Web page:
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13 of 13 people found the following review helpful
Entertaining, but confused
on October 9, 2007
I'm a casual fan of Bruce Campbell, meaning I'll see Bubba Ho-tep or Evil Dead II to watch his performance but draw the line at Mindwarp. I had high hopes for this book after If Chins Could Kill, Campbell's fun, optimistic memoirs reflecting on his B-movie life, which is actually on my top ten list of all time (and yes, I have read more than ten books). I also liked Man With a Screaming Brain, which Campbell wrote; in its own twisted Z-grade way, it was a fine example of good storytelling. I hesitate to say that I was disappointed, but I'm afraid I can't hold his first novel in the same esteem as the other two.
The premise, just to get us started, is simple: Bruce, by chance, is cast as the third lead in a big-budget mainstream comedy, opposite Richard Gere and Renee Zellwegger, and helmed by Mike Nicols (best known as director of The Graduate). This is, of course, a dream role; as Mike explains, "This is the kind of role the Oscar for Best Supporting Actor was created for." The rest of the book follows Bruce as he, determined not to blow his one shot at an A-list rating, travels from one zany location to the next, meeting a variety of experts to nail down various aspects of his charcter, Floyd, the sagacious doorman. Meanwhile, as filming progresses, Campbell's creative input gives birth to a "B-movie virus", the side effects of which include gratuitous fight scenes, revealing costumes on the leading lady, and stilted dialogue.
The main flaw of the novel is that it never quite decides what it's trying to be. With the plot, Campbell could have made a smart Hollywood satire in the vein of The Player or even Sunset Boulevard, but in the book's final stage that element is only half-conceived. Overlapping this is a rant/essay format, wherein Bruce grinds the plot to a halt to pontificate on the craft of acting or the role of communication in a relationship. This works in the loose, disjointed form of autobiography, since it's basically a series of loosely connected stories, but when one is trying to craft a single coherent storyline, it really disperses the focus. Another layer is that of the cheesy B-movie, which interjects itself from time to time in the most (intentionally) ridiculous ways, such as a random carchase, a stint undercover in disguise, and a grand finale shootout. If Bruce had singled out one of these approaches to drive the plot, he probably could have gotten away with using the others to give the book tone. By trying to give equal screen time, as it were, to all of them, he doesn't really cover any one in a satisfactory manner.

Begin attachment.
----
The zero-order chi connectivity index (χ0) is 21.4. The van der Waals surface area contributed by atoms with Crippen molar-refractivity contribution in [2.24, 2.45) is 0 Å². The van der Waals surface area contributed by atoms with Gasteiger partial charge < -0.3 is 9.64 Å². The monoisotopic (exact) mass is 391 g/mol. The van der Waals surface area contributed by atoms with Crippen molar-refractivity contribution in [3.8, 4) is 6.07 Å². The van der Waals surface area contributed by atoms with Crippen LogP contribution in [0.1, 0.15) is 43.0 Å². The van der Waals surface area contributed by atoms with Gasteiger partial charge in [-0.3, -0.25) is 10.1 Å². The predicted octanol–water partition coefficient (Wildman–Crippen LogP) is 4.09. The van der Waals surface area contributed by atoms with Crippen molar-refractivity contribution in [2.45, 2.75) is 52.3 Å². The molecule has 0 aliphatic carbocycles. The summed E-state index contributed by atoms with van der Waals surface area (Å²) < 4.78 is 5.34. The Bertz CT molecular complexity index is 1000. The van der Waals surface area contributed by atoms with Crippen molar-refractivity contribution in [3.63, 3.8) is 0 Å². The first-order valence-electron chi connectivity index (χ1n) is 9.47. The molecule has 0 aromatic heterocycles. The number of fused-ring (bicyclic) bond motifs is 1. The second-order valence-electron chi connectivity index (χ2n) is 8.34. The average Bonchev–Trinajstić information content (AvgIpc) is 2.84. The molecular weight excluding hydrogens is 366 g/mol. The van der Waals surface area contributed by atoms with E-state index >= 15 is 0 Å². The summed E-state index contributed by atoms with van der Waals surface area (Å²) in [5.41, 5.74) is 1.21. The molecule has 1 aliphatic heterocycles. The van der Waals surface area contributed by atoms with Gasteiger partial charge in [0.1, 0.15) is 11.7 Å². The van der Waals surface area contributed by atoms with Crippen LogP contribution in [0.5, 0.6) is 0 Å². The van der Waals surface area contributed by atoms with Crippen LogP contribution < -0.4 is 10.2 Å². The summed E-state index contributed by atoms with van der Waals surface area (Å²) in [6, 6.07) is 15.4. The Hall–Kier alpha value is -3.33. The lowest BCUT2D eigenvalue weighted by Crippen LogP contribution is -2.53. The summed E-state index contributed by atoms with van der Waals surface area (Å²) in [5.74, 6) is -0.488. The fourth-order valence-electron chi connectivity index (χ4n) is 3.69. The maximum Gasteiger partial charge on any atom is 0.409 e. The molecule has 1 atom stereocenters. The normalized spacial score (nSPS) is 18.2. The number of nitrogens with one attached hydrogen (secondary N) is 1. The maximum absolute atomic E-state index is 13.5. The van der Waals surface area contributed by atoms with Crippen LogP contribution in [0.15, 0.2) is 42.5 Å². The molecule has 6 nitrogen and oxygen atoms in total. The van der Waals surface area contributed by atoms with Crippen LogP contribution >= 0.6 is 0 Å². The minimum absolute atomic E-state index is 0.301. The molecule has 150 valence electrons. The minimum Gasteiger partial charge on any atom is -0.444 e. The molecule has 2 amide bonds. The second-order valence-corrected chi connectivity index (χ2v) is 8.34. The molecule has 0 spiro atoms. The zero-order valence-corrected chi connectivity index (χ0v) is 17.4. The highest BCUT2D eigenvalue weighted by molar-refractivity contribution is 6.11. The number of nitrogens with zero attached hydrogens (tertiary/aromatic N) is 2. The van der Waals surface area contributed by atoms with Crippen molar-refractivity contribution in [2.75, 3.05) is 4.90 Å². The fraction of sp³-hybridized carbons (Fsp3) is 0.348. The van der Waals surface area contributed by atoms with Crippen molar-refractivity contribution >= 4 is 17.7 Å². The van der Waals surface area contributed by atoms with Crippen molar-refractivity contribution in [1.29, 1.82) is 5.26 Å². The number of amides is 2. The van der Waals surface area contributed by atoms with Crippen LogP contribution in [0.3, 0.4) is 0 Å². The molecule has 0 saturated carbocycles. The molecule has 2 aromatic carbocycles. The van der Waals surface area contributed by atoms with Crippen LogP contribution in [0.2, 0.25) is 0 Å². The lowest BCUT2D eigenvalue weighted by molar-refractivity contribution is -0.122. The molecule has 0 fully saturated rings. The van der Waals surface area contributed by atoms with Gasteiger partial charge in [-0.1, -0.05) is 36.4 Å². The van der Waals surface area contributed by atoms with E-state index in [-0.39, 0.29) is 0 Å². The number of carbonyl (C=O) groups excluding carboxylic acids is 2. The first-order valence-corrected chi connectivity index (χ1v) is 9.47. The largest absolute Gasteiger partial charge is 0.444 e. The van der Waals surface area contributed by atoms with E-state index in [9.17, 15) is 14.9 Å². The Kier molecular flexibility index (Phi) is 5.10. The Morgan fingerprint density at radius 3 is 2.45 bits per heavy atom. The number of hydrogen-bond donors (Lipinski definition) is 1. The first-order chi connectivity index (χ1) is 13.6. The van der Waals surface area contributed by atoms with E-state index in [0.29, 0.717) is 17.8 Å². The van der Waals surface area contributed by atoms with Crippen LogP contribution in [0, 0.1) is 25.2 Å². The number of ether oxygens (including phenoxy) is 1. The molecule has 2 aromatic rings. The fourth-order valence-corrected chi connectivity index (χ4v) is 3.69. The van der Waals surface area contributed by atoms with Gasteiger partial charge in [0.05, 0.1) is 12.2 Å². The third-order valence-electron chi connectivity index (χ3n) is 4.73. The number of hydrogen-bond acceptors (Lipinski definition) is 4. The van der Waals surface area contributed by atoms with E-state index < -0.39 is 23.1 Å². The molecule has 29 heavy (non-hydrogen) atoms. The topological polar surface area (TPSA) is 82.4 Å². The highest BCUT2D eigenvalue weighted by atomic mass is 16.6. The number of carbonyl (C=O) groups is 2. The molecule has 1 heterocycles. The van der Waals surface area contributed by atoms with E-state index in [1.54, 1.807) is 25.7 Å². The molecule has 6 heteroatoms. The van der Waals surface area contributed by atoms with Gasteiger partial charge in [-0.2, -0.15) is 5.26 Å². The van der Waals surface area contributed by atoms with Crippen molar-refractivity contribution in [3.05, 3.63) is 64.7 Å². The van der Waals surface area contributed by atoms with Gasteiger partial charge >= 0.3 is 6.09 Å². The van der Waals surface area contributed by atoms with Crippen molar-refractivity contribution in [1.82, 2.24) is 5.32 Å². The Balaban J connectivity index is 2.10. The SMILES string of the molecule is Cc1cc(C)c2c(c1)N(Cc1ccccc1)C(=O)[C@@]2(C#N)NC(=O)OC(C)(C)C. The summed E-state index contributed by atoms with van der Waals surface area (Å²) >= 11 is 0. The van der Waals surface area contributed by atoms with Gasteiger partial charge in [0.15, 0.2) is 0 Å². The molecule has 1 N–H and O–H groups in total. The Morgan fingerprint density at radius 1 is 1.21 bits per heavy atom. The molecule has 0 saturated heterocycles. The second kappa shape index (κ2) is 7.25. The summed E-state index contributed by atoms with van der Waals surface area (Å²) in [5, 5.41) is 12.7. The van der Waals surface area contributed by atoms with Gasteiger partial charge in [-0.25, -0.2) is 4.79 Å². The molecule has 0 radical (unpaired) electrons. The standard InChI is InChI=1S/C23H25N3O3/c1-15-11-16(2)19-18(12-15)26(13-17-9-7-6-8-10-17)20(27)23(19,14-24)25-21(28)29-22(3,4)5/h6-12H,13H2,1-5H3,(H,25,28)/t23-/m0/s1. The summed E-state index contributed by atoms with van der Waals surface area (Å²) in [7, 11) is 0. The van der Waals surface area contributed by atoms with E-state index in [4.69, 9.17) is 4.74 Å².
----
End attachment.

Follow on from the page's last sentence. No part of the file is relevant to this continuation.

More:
The other problem is that Bruce doesn't really make the transition from film to prose in the most graceful manner. Being funny in a movie or in a conversation is leagues away from being funny in a book. The dialogue and slapstick might have worked extraordinarily well onscreen, but aren't that effective transcribed, verbatim, into printed form. Bruce probably should have read Mark Twain, Douglas Adams, or even Christopher Moore to learn more about what sort of humor works in a novel and what doesn't.
The best part of Make Love is probably the "graphic sarcasm" by Craig "Kif" Sanborn, which basically consists of funny pictures with sardonic captions reflecting whatever is going on in the story at that moment. Sad to say, I got more laughs out of these than in the text itself.
I suppose I'm probably going to get bombarded with "not helpfuls" by defensive Campbell fans who can believe the man can do no wrong. I have a lot of respect for Bruce; I think he's one of the most talented and hardworking men in his field, and as a writer he at least has potential, if only he takes the time and care to develop it. I just think this one needed a few rewrites, that's all.